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The Works of Lord Byron (ed. Coleridge, Prothero)/Poetry/Volume 3/From the French

For works with similar titles, see From the French.



Must thou go, my glorious Chief,
Severed from thy faithful few?
Who can tell thy warrior's grief,
Maddening o'er that long adieu?[2]
Woman's love, and Friendship's zeal,
Dear as both have been to me—[3]
What are they to all I feel,
With a soldier's faith for thee?[4]


Idol of the soldier's soul!
First in fight, but mightiest now;[5]
Many could a world control;
Thee alone no doom can bow.
By thy side for years I dared
Death; and envied those who fell,
When their dying shout was heard,
Blessing him they served so well.[6]


Would that I were cold with those,
Since this hour I live to see;
When the doubts of coward foes[7]
Scarce dare trust a man with thee,
Dreading each should set thee free!
Oh! although in dungeons pent,
All their chains were light to me,
Gazing on thy soul unbent.


Would the sycophants of him
Now so deaf to duty's prayer,[8]
Were his borrowed glories dim,
In his native darkness share?
Were that world this hour his own,
All thou calmly dost resign,
Could he purchase with that throne
Hearts like those which still are thine?[9]


My Chief, my King, my Friend, adieu!
Never did I droop before;
Never to my Sovereign sue,
As his foes I now implore:
All I ask is to divide
Every peril he must brave;
Sharing by the hero's side
His fall—his exile—and his grave.[10]

[First published, Poems, 1816.]

  1. ["All wept, but particularly Savary, and a Polish officer who had been exalted from the ranks by Buonaparte. He clung to his master's knees; wrote a letter to Lord Keith, entreating permission to accompany him, even in the most menial capacity, which could not be admitted."—Private Letter from Brussels.]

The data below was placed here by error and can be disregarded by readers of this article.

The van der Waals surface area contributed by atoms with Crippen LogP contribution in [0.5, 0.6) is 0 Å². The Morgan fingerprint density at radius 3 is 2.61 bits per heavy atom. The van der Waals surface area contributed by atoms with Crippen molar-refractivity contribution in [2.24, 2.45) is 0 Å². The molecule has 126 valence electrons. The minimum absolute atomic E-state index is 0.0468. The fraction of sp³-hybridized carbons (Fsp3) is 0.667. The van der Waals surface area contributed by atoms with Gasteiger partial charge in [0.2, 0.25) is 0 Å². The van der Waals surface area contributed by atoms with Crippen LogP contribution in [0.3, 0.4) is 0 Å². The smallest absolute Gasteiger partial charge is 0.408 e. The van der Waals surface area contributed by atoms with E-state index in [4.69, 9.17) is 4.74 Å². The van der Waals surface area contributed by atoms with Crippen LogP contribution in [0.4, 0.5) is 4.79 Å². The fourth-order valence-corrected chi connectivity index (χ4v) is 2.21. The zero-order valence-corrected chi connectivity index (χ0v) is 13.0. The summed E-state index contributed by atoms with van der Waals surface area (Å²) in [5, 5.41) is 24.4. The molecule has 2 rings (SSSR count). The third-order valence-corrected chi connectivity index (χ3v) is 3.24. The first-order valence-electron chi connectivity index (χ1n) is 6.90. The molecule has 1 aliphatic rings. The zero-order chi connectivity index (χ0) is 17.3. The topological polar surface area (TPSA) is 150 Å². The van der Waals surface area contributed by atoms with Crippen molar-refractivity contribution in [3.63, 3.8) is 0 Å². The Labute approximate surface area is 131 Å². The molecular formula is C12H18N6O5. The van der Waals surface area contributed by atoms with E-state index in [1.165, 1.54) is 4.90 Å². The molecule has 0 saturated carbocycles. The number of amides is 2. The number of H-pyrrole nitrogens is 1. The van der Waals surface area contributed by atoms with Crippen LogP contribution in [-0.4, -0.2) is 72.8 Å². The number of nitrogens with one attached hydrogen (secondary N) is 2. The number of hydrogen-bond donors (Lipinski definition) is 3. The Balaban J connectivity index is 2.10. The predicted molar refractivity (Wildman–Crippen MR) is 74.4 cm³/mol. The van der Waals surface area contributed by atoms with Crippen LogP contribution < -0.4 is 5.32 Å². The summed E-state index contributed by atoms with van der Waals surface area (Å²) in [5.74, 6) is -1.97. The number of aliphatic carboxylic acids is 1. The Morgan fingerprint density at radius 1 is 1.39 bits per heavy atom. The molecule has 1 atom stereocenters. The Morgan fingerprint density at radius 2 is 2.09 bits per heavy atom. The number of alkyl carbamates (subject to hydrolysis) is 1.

2. —— that mute adieu.—[MS.]
  3. Dear as they have seemed to me.—[MS.]
  4. In the faith I pledged to thee.—[MS.]
  5. Glory lightened from thy soul.
    Never did I grieve till now.—[MS.]

  6. ["At Waterloo one man was seen, whose left arm was shattered by a cannon-ball, to wrench it off with the other, and, throwing it up in the air, exclaimed to his comrades, 'Vive l' Empereur, jusqu' à la mort!' There were many other instances of the like: this you may, however, depend on as true."—Private Letter from Brussels.]
  7. When the hearts of coward foes.—[MS.]
  8. —— to Friendship's prayer.—[MS.]
  9. 'T would not gather round his throne
    Half the hearts that still are thine.—[MS.]

  10. Let me but partake his doom,
    Be it exile or the grave.
    or, All I ask is to abide
    All the perils he must brave,
    All my hope was to divide.—[MS.]
    or, Let me still partake his gloom,
    Late his soldier, now his slave
    Grant me but to share the gloom
    Of his exile or his grave.—[MS.]